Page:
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More Thoughts on Google

JUNE 17, 2009
I have been an illustrator through the entire transition to digital media. Many waves of apprehension have passed through our industry during this transition, some which proved unfounded, some of which proved accurate and more than justified. Google is providing fuel for a new wave of anxiety for artists. They might prefer it to be called “opportunity” but the fact is that this “opportunity” sets a precedent,  one which I believe will have negative results for our field.

Illustration is not in itself a “big business”, but illustrators do provide a service to big businesses. The way that we price our services has always been based on usage.  There are other factors as well, of course, but the scale of a project as it will appear when reproduced by the client has always been the most important determining factor in pricing illustration.

Google is asking artists to work in an inverted business model, paying less, and in fact nothing for greater usage.  In fact, the notion of being paid nothing for “exposure” is nothing new; as any art student will tell you; Craigslist is full of “entrepreneurs” and self-publishing authors who offer “exposure” as payment for participation in various projects. These projects almost always end in frustration and disappointment for all involved.  It is an equation that asks the artist to become an investor in a business they have no real stake or interest in, with out any leverage or real hope of financial return. Experienced illustrators generally avoid these projects.  Is the offer more valid when it comes from a company with stock trading at over $400 a share?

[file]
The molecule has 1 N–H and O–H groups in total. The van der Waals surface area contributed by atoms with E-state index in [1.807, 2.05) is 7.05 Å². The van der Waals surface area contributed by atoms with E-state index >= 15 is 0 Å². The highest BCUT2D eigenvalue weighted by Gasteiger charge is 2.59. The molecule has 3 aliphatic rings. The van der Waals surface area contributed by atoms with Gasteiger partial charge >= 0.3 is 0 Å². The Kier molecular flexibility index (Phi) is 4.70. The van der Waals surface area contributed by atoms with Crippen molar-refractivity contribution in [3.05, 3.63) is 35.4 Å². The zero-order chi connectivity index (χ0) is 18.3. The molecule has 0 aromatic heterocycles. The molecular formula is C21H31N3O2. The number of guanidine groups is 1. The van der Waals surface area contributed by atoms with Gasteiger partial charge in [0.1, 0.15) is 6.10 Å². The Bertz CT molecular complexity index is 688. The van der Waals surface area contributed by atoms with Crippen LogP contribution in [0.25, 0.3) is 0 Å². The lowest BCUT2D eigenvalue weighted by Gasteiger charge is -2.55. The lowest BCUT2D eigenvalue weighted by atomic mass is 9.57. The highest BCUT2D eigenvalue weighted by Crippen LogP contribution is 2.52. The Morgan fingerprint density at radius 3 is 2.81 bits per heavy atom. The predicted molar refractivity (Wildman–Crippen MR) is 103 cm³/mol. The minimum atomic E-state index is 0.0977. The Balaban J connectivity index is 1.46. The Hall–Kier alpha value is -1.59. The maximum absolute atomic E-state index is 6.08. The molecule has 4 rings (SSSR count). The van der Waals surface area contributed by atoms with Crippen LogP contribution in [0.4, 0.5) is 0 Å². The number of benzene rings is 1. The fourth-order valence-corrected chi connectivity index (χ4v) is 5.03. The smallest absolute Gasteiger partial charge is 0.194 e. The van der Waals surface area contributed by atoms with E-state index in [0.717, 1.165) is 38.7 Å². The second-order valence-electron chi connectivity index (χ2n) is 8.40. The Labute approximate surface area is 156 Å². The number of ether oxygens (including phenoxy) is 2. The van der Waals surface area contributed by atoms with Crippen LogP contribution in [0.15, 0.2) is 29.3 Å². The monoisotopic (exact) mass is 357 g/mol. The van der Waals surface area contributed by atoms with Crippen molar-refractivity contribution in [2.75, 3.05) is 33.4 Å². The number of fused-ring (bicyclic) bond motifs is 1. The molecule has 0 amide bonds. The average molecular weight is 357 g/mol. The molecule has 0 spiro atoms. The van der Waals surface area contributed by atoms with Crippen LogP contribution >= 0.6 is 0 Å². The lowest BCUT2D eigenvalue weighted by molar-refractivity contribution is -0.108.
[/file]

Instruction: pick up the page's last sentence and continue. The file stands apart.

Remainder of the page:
It is often pointed out that a plumber or other tradesperson would never work for free. The reason that artists are often asked to do this is because of two things: There is a general perception of us as emotional, talented children who live in an idealistic plane who do not care about financial matters.  The other factor is that we often play into this stereotype, to our peril. One way we do this is by working for “exposure”, which projects a fundamental insecurity about the perception of the value of one’s work. The very fact that a company like Google wants to use illustration proves that the work  has value.  But we need to ask for value in return.

There have been a number of comments to the effect that Google should “pay something” simply because of it’s ability to do so. I disagree. I think they should pay because that is the way that people get things. When we start giving huge corporations our work for free exposure, how do we then charge other clients?  I don’t blame Google- or any company- for not understanding how we work. But it is up to all of us to explain it.

An entity like Google, which generally does not create original intellectual property but aggregates it, benefits directly from exposure, as its ad sales are tied to traffic. Illustrators work in a totally different way- we work in symbiotic relationships with clients, providing support through custom-made visuals. It is not a symbiotic that relationship Google offers. In fact the relationship is more parasitical, only in this case it is the whale that wants to attach to remora.